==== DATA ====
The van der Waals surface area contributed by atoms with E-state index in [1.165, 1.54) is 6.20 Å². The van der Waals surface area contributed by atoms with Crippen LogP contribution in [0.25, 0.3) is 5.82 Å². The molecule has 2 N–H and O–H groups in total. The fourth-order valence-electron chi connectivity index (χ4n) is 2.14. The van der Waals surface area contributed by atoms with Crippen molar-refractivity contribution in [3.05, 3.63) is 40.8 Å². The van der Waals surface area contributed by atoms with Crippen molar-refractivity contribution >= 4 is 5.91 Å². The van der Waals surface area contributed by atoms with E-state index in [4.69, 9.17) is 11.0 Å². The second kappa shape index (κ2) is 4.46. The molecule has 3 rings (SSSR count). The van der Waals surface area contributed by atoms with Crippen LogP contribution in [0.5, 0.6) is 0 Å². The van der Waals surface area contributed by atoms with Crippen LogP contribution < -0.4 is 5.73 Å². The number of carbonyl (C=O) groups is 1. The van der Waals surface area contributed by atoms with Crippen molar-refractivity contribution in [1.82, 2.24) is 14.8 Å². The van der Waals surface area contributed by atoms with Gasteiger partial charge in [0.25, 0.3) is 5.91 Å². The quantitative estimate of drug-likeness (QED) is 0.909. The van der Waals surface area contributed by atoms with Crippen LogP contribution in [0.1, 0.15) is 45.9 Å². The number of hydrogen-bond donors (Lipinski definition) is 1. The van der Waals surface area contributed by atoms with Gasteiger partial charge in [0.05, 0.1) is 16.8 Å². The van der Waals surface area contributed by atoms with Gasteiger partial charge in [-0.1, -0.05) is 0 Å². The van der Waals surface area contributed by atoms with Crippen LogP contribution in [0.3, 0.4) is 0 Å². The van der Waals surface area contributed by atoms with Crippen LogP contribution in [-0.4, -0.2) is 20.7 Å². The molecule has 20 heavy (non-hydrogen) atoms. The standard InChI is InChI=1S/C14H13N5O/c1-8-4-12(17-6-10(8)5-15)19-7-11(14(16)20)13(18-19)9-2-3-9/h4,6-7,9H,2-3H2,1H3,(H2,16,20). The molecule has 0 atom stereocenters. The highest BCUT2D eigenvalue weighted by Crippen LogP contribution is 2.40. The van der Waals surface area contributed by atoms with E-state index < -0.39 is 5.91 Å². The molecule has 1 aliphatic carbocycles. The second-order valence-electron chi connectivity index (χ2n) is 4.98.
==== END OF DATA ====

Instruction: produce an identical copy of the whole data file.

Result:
The van der Waals surface area contributed by atoms with E-state index in [1.165, 1.54) is 6.20 Å². The van der Waals surface area contributed by atoms with Crippen LogP contribution in [0.25, 0.3) is 5.82 Å². The molecule has 2 N–H and O–H groups in total. The fourth-order valence-electron chi connectivity index (χ4n) is 2.14. The van der Waals surface area contributed by atoms with Crippen molar-refractivity contribution in [3.05, 3.63) is 40.8 Å². The van der Waals surface area contributed by atoms with Crippen molar-refractivity contribution >= 4 is 5.91 Å². The van der Waals surface area contributed by atoms with E-state index in [4.69, 9.17) is 11.0 Å². The second kappa shape index (κ2) is 4.46. The molecule has 3 rings (SSSR count). The van der Waals surface area contributed by atoms with Crippen LogP contribution in [0.5, 0.6) is 0 Å². The van der Waals surface area contributed by atoms with Crippen LogP contribution < -0.4 is 5.73 Å². The number of carbonyl (C=O) groups is 1. The van der Waals surface area contributed by atoms with Crippen molar-refractivity contribution in [1.82, 2.24) is 14.8 Å². The van der Waals surface area contributed by atoms with Gasteiger partial charge in [0.25, 0.3) is 5.91 Å². The quantitative estimate of drug-likeness (QED) is 0.909. The van der Waals surface area contributed by atoms with Crippen LogP contribution in [0.1, 0.15) is 45.9 Å². The number of hydrogen-bond donors (Lipinski definition) is 1. The van der Waals surface area contributed by atoms with Gasteiger partial charge in [0.05, 0.1) is 16.8 Å². The van der Waals surface area contributed by atoms with Gasteiger partial charge in [-0.1, -0.05) is 0 Å². The van der Waals surface area contributed by atoms with Crippen LogP contribution in [0.3, 0.4) is 0 Å². The van der Waals surface area contributed by atoms with Crippen LogP contribution in [-0.4, -0.2) is 20.7 Å². The molecule has 20 heavy (non-hydrogen) atoms. The standard InChI is InChI=1S/C14H13N5O/c1-8-4-12(17-6-10(8)5-15)19-7-11(14(16)20)13(18-19)9-2-3-9/h4,6-7,9H,2-3H2,1H3,(H2,16,20). The molecule has 0 atom stereocenters. The highest BCUT2D eigenvalue weighted by Crippen LogP contribution is 2.40. The van der Waals surface area contributed by atoms with E-state index < -0.39 is 5.91 Å². The molecule has 1 aliphatic carbocycles. The second-order valence-electron chi connectivity index (χ2n) is 4.98.